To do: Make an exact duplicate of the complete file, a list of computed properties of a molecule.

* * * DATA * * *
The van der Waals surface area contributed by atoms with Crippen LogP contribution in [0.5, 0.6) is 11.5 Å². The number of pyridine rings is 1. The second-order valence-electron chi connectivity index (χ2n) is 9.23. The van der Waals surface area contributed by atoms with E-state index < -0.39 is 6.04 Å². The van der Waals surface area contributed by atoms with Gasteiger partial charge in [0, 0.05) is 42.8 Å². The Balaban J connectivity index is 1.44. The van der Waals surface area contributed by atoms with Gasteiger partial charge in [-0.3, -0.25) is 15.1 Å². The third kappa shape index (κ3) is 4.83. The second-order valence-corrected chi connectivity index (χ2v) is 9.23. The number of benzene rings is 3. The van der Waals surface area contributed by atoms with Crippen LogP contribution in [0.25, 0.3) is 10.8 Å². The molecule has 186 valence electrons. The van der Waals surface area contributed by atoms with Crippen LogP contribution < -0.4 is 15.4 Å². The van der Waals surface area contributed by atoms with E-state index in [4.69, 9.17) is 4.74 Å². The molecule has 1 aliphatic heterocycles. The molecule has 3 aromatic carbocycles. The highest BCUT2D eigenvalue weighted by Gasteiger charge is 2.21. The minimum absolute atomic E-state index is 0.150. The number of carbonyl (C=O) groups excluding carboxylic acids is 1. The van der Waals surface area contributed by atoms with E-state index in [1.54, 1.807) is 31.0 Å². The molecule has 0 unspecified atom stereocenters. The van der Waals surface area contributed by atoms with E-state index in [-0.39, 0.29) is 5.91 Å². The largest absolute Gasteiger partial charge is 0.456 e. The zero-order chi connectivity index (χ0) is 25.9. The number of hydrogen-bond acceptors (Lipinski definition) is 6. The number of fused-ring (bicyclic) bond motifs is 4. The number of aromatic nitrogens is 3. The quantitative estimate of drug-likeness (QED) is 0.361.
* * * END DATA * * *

The van der Waals surface area contributed by atoms with Crippen LogP contribution in [0.5, 0.6) is 11.5 Å². The number of pyridine rings is 1. The second-order valence-electron chi connectivity index (χ2n) is 9.23. The van der Waals surface area contributed by atoms with E-state index < -0.39 is 6.04 Å². The van der Waals surface area contributed by atoms with Gasteiger partial charge in [0, 0.05) is 42.8 Å². The Balaban J connectivity index is 1.44. The van der Waals surface area contributed by atoms with Gasteiger partial charge in [-0.3, -0.25) is 15.1 Å². The third kappa shape index (κ3) is 4.83. The second-order valence-corrected chi connectivity index (χ2v) is 9.23. The number of benzene rings is 3. The van der Waals surface area contributed by atoms with Crippen LogP contribution in [0.25, 0.3) is 10.8 Å². The molecule has 186 valence electrons. The van der Waals surface area contributed by atoms with Crippen LogP contribution < -0.4 is 15.4 Å². The van der Waals surface area contributed by atoms with E-state index in [4.69, 9.17) is 4.74 Å². The molecule has 1 aliphatic heterocycles. The molecule has 3 aromatic carbocycles. The highest BCUT2D eigenvalue weighted by Gasteiger charge is 2.21. The minimum absolute atomic E-state index is 0.150. The number of carbonyl (C=O) groups excluding carboxylic acids is 1. The van der Waals surface area contributed by atoms with E-state index in [1.54, 1.807) is 31.0 Å². The molecule has 0 unspecified atom stereocenters. The van der Waals surface area contributed by atoms with E-state index in [-0.39, 0.29) is 5.91 Å². The largest absolute Gasteiger partial charge is 0.456 e. The zero-order chi connectivity index (χ0) is 25.9. The number of hydrogen-bond acceptors (Lipinski definition) is 6. The number of fused-ring (bicyclic) bond motifs is 4. The number of aromatic nitrogens is 3. The quantitative estimate of drug-likeness (QED) is 0.361.